It’s a tale as old as time: your significant other begins to have a heart attack after you reveal how much you spent during a Steam Sale during dinner.
Frantically, you’re trying to remember CPR and open up a YouTube video for guidance while you render life-saving assistance. Beforehand, of course, you’re regaled to six minutes of bizarre advertisements that show rape with fun sound effects, explicit images, and a whole slew of other things until you can finally get to the life-saving point of performing CPR.
If only you had subscribed to YouTube Premium before someone near you needed aid. This seems to be YouTube’s newest form of controversial PR-gone-wrong as someone reached out to Team YouTube on Twitter.
The tweet from Team YouTube was deleted after it sparked outrage (which YouTube is no stranger to), but screenshots still abound.
There’s humor somewhere when you bear in mind the possibility that, instead of calling for a doctor, panicked onlookers call out for anyone that subscribes to YouTube Premium.
That response probably doesn't help anyone involved. I agree first aid videos should not be advertised on at all. It's medical help and time is very important in those situations. Do a solid for all human beings @TeamYouTube #NoAdsOnFirstAidVideos
— Mediocre Misfit (@MediocreMG) January 1, 2021
The issue, however, is one that YouTube and Google both have struggled with infinitely over the years that has frankly only become worse.
There is next to zero control over the advertising segment of YouTube that has escalated in the past few months to render the website almost completely unusable outside of using an ad blocker, and it’s a struggle that we’re seeing ever more media outlets grapple with unsuccessfully as they frustrate swaths of their audience in exchange for trying to be more profitable.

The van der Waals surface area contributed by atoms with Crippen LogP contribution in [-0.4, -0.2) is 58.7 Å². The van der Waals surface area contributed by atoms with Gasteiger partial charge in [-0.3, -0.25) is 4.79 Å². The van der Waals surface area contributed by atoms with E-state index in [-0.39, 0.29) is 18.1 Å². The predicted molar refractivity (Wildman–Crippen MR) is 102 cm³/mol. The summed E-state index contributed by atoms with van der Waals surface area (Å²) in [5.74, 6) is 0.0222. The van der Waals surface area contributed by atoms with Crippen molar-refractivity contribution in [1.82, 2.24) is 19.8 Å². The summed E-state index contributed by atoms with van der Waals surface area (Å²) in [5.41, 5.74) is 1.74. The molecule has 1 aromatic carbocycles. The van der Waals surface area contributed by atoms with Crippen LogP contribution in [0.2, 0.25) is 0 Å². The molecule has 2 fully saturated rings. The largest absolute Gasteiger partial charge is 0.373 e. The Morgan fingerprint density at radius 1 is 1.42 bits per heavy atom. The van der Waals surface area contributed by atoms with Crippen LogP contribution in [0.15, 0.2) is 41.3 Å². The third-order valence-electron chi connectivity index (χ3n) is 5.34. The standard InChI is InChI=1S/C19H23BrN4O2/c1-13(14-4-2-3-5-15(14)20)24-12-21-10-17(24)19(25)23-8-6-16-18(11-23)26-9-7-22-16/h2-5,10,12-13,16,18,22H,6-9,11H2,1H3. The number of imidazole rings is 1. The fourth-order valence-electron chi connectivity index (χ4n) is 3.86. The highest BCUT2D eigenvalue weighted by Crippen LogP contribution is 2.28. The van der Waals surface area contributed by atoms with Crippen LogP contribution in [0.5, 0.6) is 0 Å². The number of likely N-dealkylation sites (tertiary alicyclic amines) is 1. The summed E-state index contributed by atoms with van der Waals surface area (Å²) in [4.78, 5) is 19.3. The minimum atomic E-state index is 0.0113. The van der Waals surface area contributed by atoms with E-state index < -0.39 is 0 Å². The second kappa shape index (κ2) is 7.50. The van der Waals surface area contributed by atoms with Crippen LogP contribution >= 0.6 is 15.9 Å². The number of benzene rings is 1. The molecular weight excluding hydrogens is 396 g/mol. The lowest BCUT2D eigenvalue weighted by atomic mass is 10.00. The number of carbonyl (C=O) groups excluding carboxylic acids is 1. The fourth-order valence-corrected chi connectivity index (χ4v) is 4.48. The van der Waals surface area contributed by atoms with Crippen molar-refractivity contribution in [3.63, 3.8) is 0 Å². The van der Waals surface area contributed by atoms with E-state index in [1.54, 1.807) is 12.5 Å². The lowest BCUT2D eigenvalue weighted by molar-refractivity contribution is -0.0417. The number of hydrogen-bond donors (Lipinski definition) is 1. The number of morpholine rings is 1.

Interesting to note that it is required by law for these companies to turn as much of a profit as possible, and you can thank your local politicians for that.
In response, a large swelling of YouTube users are trying to spark a conversation with the tech giant about advertisements before a first-aid video, where mere seconds could mean the difference between managing to save a life and having to watch someone pass away in front of them.
Team YouTube, as of yet, has not commented on whether they’re willing to sacrifice profits to ensure that life-saving aid can come to someone in time. At least not without a cutesy jingle.
It appears that all efforts have, once again, fallen on deaf ears, in much the same way that the outrage over advertisements that prominently feature rape and explicit sexual scenes (served to all age demographics) was ignored into nonexistence.